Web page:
Vickers .50 machine gun

Vickers .50 machine gun
A Vickers .50 machine gun, Polish Army Museum, Warsaw (2006)
Type Machine gun
Anti-aircraft gun
Place of origin United Kingdom
Service history
In service 1932–1954
Used by United Kingdom
Wars Second World War
Production history
Manufacturer Vickers
Variants Marks I–V[note 1]
Specifications (Vickers .5 Mk V)
Mass 63 pounds (29 kg) (includes 10 pounds (4.5 kg) cooling water)
Length 52.4 inches (1,330 mm)
Barrel length 31 inches (790 mm)

Cartridge 12.7×81mmSR [it]
Calibre 0.5 inches (12.7 mm)
Rate of fire 500–600 rounds per minute
Muzzle velocity 2,540 feet per second (770 m/s)
Maximum firing range Altitude: 9,500 feet (2,900 m)
Range: 4,265 yards (3,900 m)
Feed system belt

The Vickers .50 machine gun, also known as the 'Vickers .50' was similar to the .303 inches (7.70 mm) Vickers machine gun but enlarged to use a larger-calibre 0.5-inch (12.7 mm) round. It saw some use in tanks and other fighting vehicles but was more commonly used as a close-in anti-aircraft weapon on Royal Navy and Allied ships, typically in a four-gun mounting. The Vickers fired British .50 Vickers (12.7×81mm) ammunition, not the better known American .50 BMG (12.7×99mm).

Mark I

The Mark I was the development model.

Mark II, IV and V

The Mark II entered service in 1933 and was mounted in some British tanks. Marks IV and V were improved versions and were also used on trucks in the North Africa Campaign. It was superseded for use in armoured fighting vehicles (AFVs) during the Second World War by the 15 mm (0.59 in) Besa.[1]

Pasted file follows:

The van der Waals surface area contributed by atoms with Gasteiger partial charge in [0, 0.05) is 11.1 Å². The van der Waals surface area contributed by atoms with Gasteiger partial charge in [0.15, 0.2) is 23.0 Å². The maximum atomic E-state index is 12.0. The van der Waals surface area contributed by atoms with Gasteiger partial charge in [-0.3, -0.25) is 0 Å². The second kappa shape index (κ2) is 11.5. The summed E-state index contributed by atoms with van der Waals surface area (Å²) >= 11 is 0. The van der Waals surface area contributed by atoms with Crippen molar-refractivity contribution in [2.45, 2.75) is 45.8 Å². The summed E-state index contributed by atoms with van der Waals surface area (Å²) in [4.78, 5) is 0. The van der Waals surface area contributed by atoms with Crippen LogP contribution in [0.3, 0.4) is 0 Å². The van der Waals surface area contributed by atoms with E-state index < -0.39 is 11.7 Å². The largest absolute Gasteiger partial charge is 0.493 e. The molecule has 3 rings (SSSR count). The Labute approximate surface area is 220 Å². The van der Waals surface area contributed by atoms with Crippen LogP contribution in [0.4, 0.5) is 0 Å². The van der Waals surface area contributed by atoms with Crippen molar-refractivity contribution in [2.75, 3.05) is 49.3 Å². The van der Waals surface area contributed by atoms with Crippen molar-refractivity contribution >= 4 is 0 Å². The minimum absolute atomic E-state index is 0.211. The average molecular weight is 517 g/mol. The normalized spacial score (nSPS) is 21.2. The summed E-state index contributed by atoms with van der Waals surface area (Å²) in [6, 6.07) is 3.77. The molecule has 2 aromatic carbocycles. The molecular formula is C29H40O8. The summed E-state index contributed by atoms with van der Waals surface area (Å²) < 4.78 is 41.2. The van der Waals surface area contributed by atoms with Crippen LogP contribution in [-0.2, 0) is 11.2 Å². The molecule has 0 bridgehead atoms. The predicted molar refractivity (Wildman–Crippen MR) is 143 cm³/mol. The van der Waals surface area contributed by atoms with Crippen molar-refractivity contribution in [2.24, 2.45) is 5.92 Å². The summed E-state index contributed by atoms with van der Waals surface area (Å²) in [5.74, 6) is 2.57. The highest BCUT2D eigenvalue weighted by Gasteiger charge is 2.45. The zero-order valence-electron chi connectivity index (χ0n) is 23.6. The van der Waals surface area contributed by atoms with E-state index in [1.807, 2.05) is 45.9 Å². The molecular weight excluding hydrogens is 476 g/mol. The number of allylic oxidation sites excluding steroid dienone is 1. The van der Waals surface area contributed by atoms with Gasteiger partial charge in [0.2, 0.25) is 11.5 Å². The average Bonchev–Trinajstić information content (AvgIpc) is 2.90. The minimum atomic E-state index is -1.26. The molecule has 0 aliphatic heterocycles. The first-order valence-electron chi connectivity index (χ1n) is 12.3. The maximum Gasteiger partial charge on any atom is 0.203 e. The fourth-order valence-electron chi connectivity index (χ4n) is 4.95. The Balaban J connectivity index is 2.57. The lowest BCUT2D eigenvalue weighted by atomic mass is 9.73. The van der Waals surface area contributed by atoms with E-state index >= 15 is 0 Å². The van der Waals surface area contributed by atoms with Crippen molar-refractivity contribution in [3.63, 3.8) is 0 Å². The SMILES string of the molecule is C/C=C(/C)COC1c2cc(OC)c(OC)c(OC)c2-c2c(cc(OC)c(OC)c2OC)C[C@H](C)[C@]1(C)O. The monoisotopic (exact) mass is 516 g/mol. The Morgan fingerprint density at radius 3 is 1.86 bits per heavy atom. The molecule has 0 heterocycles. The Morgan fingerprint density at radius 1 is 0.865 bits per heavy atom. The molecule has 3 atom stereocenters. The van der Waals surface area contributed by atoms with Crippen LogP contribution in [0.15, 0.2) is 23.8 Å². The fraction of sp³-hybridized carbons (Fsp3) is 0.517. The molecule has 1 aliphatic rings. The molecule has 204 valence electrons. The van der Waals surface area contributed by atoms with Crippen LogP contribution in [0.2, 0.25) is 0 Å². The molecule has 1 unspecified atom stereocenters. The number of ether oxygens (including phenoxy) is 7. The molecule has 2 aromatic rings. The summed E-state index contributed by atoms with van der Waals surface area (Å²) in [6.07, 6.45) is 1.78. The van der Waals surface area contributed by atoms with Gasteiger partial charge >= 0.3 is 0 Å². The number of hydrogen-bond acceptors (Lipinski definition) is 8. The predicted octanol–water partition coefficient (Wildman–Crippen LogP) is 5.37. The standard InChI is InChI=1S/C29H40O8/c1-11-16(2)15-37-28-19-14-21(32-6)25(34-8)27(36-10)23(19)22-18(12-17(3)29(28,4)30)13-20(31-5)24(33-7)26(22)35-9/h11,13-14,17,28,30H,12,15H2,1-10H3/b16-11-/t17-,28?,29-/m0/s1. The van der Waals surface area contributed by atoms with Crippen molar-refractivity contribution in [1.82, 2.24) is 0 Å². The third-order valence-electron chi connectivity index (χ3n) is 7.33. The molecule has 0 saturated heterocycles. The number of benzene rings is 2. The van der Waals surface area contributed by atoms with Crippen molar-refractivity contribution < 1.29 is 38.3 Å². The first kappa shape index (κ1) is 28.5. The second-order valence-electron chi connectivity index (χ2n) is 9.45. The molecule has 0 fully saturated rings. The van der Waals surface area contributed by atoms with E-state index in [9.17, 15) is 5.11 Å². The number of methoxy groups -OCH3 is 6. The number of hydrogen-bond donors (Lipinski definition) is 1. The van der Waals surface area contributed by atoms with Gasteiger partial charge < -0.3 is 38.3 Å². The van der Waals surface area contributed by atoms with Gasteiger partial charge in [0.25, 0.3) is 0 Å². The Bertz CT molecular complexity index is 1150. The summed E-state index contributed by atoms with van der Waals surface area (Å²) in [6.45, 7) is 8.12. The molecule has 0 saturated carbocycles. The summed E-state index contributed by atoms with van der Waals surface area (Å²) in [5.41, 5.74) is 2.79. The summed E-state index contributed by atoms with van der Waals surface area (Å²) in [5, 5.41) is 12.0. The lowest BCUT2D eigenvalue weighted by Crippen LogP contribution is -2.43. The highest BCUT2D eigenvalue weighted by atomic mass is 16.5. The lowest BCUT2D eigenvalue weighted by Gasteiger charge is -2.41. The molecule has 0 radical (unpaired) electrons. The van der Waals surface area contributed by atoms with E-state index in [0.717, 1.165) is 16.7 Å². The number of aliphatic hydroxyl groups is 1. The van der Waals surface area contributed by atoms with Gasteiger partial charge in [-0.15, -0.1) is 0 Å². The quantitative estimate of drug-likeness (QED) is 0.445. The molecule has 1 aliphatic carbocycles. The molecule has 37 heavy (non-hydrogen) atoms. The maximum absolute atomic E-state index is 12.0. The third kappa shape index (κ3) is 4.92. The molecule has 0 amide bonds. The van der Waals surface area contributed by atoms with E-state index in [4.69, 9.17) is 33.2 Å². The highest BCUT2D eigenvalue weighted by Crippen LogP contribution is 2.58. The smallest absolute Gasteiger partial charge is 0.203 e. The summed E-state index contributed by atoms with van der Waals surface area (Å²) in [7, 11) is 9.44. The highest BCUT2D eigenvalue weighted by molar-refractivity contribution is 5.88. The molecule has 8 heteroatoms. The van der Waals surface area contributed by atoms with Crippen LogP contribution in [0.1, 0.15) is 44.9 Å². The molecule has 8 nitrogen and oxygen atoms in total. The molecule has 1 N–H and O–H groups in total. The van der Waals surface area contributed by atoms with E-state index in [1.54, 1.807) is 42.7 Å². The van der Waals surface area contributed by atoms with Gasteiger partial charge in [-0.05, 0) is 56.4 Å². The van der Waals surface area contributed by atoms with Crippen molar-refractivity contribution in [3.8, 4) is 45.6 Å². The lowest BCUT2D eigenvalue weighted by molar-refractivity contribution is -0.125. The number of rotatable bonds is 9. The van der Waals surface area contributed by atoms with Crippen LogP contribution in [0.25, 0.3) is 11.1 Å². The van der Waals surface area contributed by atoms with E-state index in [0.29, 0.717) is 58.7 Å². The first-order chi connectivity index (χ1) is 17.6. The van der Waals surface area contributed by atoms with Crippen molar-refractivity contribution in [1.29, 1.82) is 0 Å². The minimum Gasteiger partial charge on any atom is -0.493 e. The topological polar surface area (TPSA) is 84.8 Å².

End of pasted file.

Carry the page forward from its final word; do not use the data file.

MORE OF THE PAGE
Mark III

A four-gun, naval anti-aircraft mounting, on board the destroyer HMS Vanity (1940)

The Mark III was a naval version used as an anti-aircraft weapon, mostly by the Royal Navy and allied navies in the Second World War, typically in mountings of 4 guns. It proved insufficiently powerful at short-range against modern all-metal aircraft and was superseded during the Second World War by the Oerlikon 20 mm cannon. The naval quad mount featured a 200-round magazine per barrel, which wrapped the ammunition belt around the magazine drum and provided a maximum rate of fire of 700 rounds per minute, per gun.[2] The four-barrel mounting had its guns adjusted to provide a spread of fire, amounting to 60 ft (18 m) wide and 50 ft (15 m) high at 1,000 yd (910 m).[1] Vickers claimed that it could fire all 800 rounds in 20 seconds and could then be reloaded in a further 30 seconds.[1] During the Second World War it was also mounted on power-operated turrets in smaller craft such as motor gunboats and motor torpedo boats.

See also